Range of motion: can the patient actively and/or passively flex and extend the knee?
Effusion: is there a fluid wave or does ballottement of the patella produce a tapping sensation?
Joint line tenderness: is the patient tender along the medial and/or lateral joint lines?
Lachman test: is there a discrete end point when the tibia is anteriorly subluxed on the femur?
Anterior drawer test: is there anterior subluxation of the tibia on the femur?
Posterior drawer test: is there posterior sag or translation of the tibia on the femur?
Lateral pivot shift test: does the tibia “jump” anteriorly when extended or flexed with a valgus stress?
McMurray test: is there a “popping” at the joint line when the knee is extended and rotated?

The examination should start with the patient in a comfortable position and, after the history is obtained, should begin with the less affected knee. If possible, the patient's gait should be observed. Muscular atrophy should be looked for because it may occur after ligamentous injury. Effusion, often most evident with the patient supine, may be seen first in the peripatellar groove. Swelling over the medial or lateral aspects of the joint may be associated with collateral ligament injury. Patellar movement, crepitus, and joint line tenderness should be noted. Specific maneuvers to assess the ACL include the Lachman test, the anterior drawer test, and the lateral pivot shift test. The PCL is evaluated with a posterior drawer test. Other specific maneuvers are recommended to evaluate other components of the knee joint. The accompanying table describes components of the history and physical examination of a patient with a suspected knee injury.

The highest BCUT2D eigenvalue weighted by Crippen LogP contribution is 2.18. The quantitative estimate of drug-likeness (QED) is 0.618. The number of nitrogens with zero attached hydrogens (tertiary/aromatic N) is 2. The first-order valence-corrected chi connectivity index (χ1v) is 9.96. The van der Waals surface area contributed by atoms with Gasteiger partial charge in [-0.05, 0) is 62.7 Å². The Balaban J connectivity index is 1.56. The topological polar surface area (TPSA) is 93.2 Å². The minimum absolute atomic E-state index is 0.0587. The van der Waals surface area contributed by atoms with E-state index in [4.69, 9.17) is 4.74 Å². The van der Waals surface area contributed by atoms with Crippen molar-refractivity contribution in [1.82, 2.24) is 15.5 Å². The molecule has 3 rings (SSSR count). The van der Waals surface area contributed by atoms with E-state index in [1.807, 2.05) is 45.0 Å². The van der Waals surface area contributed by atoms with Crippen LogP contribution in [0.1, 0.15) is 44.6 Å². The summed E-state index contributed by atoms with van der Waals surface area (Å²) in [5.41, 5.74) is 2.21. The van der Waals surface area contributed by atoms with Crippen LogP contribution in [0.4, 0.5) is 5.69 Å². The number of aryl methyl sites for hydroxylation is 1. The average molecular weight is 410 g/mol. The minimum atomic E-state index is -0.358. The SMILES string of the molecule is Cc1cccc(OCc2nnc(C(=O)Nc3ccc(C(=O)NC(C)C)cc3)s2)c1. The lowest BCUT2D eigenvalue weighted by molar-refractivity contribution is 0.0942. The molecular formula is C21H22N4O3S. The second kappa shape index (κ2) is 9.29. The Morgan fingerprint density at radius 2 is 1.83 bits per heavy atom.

The authors performed a MEDLINE search to evaluate the reliability of knee joint examinations. No published articles discussed a physical examination of the MCL or LCL. If positive, ACL examinations were very predictive of ACL injury (likelihood ratio [LR], 25.0). For the individual maneuvers (i.e., not a composite examination), the anterior drawer sign had a specificity of 23 to 100 percent (mean, 67 percent); the Lachman test had an LR of 42.0 for a positive test and 0.1 for a negative test. For PCL injuries, the composite LR was 21.0 for a positive examination and 0.05 for a negative examination. Meniscal examinations were reviewed in nine studies that used arthroscopy as the reference standard. For composite examination, the sensitivity was 77 percent, and the specificity was 91 percent, with an LR of 2.7 for a positive examination and 0.4 for a negative examination. When divided into specific tests, examination for joint line tenderness had a sensitivity of 79 percent and a specificity of 15 percent. The McMurray test had a sensitivity of 53 percent and a specificity of 59 percent.

Although there are few published evaluations of the accuracy of the physical examination in diagnosing knee injury, the authors conclude that a complete examination for ACL, PCL, and meniscal injuries offers a fairly reasonable sensitivity and specificity and may help the patient avoid unnecessary diagnostic imaging or even referral.